Israel Allows Shipment Of Clothes, Goods Into Gaza
STEVE INSKEEP, host:
Let's go next to the Middle East, where this past weekend for the first time in years Israel allowed a shipment of clothes and other goods into the Gaza Strip. Since Hamas militants crossed the border and seized an Israeli soldier three years ago, Israel has restricted what comes in and out of Gaza. That has forced residents to rely on tunnels under the Egyptian border for basic supplies. NPR's Lourdes Garcia-Navarro traveled to the Gaza Strip.
LOURDES GARCIA-NAVARRO: A Palestinian smuggler talks to his colleagues 80 feet deep underground through a walkie-talkie.
Unidentified Man: (Foreign language spoken)
GARCIA-NAVARRO: He inches up a load of Egyptian carpets that have been dragged through the half-a-mile-long tunnel. He then piles them in the corner of the plastic tent which shields the entrance to the underground passageway from prying eyes. Thirty-five-year-old Abu Mohammed owns this tunnel and four others like it here in the Palestinian town of Rafah on the border with Egypt. He says Israel's announcement that it will allow in goods that it had previously restricted won't affect his livelihood.
Mr. ABU MOHAMMAD (Smuggler): (Through translator) It doesnt impact us at all. All the goods which they say they're letting in, it's the stuff that belongs to Palestinian importers thats been stuck in storage in Israel since 2007, when they started the siege.
GARCIA-NAVARRO: The Jewish state allows dozens of trucks filled with humanitarian aid into Gaza every day. But trade and the import of many products, including buildings materials like cement, have been prohibited for years now. Egypt too restricts the legal import of goods into Gaza that has spurred a roaring black market.
Here in Rafah, there are almost 1300 tunnels bringing in everything from cars to cigarettes, to the one and half million Palestinians who live in the tiny coastal strip.
So the tunnels have become a lifeline but they have also gravely distorted Gaza's economy. Prices and the availability of key items are often based on random events.
For example, says Abu Mohammad, recent fears that a wall that Egypt is building along the border would hurt the smuggling business caused traders to overstock.
Mr. MOHAMMAD: (Through Translator) And that made prices cheap for some items. Store owners ordered a huge amount of goods but it ended up that the wall has had no affect on our smuggling operation. So there was an over supply.
GARCIA-NAVARRO: Cars, though, are exorbitantly expensive in Gaza because only a few tunnels are big enough to transport them. Also, when Israel bombs the tunnels, which it frequently does in response to Palestinian rocket attacks on Israel communities, it disrupts the transport of goods, making some items temporarily unavailable.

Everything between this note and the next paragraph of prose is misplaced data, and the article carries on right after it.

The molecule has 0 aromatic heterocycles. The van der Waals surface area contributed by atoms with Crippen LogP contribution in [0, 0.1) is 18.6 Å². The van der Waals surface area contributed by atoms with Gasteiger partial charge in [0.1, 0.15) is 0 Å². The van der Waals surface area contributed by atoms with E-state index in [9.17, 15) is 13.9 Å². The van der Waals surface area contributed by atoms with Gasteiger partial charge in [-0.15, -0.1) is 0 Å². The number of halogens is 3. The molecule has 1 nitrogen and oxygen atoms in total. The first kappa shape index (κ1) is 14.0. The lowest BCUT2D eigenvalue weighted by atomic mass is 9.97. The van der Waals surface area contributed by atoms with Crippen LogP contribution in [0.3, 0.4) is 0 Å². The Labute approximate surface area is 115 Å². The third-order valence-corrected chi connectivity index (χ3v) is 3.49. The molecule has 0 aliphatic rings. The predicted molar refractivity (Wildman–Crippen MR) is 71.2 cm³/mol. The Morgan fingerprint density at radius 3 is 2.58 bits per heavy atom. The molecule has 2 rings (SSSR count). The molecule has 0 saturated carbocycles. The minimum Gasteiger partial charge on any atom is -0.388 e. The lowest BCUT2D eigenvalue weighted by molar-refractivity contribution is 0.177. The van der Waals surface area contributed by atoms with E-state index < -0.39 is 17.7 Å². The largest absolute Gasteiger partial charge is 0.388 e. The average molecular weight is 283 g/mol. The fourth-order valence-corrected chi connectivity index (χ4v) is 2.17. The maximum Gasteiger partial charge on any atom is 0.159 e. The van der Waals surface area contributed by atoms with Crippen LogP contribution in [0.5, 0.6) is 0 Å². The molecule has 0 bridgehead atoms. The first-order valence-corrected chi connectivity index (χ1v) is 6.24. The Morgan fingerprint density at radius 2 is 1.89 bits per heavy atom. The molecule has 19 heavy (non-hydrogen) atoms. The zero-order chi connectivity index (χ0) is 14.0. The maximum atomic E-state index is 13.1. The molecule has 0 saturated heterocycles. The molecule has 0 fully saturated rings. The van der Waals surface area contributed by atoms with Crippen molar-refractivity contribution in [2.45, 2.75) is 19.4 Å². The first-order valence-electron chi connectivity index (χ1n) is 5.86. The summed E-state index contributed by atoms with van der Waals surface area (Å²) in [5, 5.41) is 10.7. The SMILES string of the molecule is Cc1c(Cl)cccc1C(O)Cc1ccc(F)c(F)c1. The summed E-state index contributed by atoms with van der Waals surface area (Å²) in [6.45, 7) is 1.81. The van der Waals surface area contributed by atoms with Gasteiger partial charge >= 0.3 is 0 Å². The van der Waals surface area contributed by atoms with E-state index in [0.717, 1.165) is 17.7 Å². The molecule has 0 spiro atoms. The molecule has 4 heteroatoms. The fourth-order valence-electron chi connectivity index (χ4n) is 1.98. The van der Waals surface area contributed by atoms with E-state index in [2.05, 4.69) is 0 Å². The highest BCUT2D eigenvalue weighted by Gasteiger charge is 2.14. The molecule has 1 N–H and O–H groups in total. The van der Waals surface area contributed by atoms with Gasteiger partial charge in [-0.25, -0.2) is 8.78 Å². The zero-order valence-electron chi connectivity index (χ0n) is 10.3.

(Soundbite of vehicles)
GARCIA-NAVARRO: All this has meant it's difficult for both consumers and sellers, says Rami Sherab(ph) who owns an appliance store in Rafah.
Mr. RAMI SHERAB (Appliance Store Owner): (Through Translator) At the beginning of the siege, having the tunnels was good for us because we were short of everything here in Gaza. But lately, what we have is trade chaos.
GARCIA-NAVARRO: He stands outside his empty store where dusty washing machines and DVD players are stacked.
Mr. SHERAB: (Through Translator) Right now, most of our goods are dirt cheap but no one is buying.
GARCIA-NAVARRO: And thats the other problem. Omar Shaban is an economist in Gaza. He says people have no money.
Mr. OMAR SHABAN (Director, PAL-Think): There are many items that in the market and people dont find the money to buy it.
GARCIA-NAVARRO: He says thats because people have lost hope and they now feel the blockade will continue, so they are saving what they have instead of spending.
Israel's war in Gaza, last year, only made matters worse. Gaza's already moribund economy was decimated. Shaban says at least 250 legitimate factories and businesses were leveled. Shaban says that Israel's recent move to allow in a few truckloads of imports at the crossings or border terminals is, at best, cosmetic.
Mr. SHABAN: Gaza has been under siege three years. So we need full operation of the crossing for a year, at least.
GARCIA-NAVARRO: Back in Rafah, Mohammad Sagar(ph) is out shopping. A teacher by training, he says the situation for Gazans is desperate.
Mr. MOHAMMAD SAGAR (Teacher): I want to buy sometimes milk for my children. I dont find. Sometimes I want to make coffee. I move nearly two or three or four kilometers looking for coffee at shops, and I dont find. This is very big disaster here.
Lourdes Garcia-Navarro, NPR News.
INSKEEP: It's MORNING EDITION from NPR News.
NPR transcripts are created on a rush deadline by a contractor for NPR, and accuracy and availability may vary. This text may not be in its final form and may be updated or revised in the future. Please be aware that the authoritative record of NPR's programming is the audio.